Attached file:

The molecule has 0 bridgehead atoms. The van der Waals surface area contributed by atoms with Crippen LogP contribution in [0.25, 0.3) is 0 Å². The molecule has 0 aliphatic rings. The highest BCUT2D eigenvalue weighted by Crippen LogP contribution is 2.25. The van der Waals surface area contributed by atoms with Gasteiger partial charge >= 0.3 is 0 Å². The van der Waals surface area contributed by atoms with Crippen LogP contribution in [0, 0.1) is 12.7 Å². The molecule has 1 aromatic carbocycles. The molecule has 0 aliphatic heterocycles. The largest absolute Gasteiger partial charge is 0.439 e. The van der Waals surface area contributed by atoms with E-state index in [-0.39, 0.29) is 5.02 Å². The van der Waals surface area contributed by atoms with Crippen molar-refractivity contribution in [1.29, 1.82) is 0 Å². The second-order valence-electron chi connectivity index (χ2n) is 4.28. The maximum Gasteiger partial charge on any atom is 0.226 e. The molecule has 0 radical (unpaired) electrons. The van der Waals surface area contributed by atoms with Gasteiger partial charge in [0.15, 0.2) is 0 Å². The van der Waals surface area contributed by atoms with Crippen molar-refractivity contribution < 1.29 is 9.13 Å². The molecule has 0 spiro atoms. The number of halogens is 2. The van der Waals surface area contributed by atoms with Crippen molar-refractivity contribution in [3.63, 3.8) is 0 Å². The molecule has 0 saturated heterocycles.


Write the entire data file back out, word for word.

The molecule has 0 bridgehead atoms. The van der Waals surface area contributed by atoms with Crippen LogP contribution in [0.25, 0.3) is 0 Å². The molecule has 0 aliphatic rings. The highest BCUT2D eigenvalue weighted by Crippen LogP contribution is 2.25. The van der Waals surface area contributed by atoms with Gasteiger partial charge >= 0.3 is 0 Å². The van der Waals surface area contributed by atoms with Crippen LogP contribution in [0, 0.1) is 12.7 Å². The molecule has 1 aromatic carbocycles. The molecule has 0 aliphatic heterocycles. The largest absolute Gasteiger partial charge is 0.439 e. The van der Waals surface area contributed by atoms with E-state index in [-0.39, 0.29) is 5.02 Å². The van der Waals surface area contributed by atoms with Crippen molar-refractivity contribution in [1.29, 1.82) is 0 Å². The second-order valence-electron chi connectivity index (χ2n) is 4.28. The maximum Gasteiger partial charge on any atom is 0.226 e. The molecule has 0 radical (unpaired) electrons. The van der Waals surface area contributed by atoms with Gasteiger partial charge in [0.15, 0.2) is 0 Å². The van der Waals surface area contributed by atoms with Crippen molar-refractivity contribution < 1.29 is 9.13 Å². The molecule has 0 spiro atoms. The number of halogens is 2. The van der Waals surface area contributed by atoms with Crippen molar-refractivity contribution in [3.63, 3.8) is 0 Å². The molecule has 0 saturated heterocycles.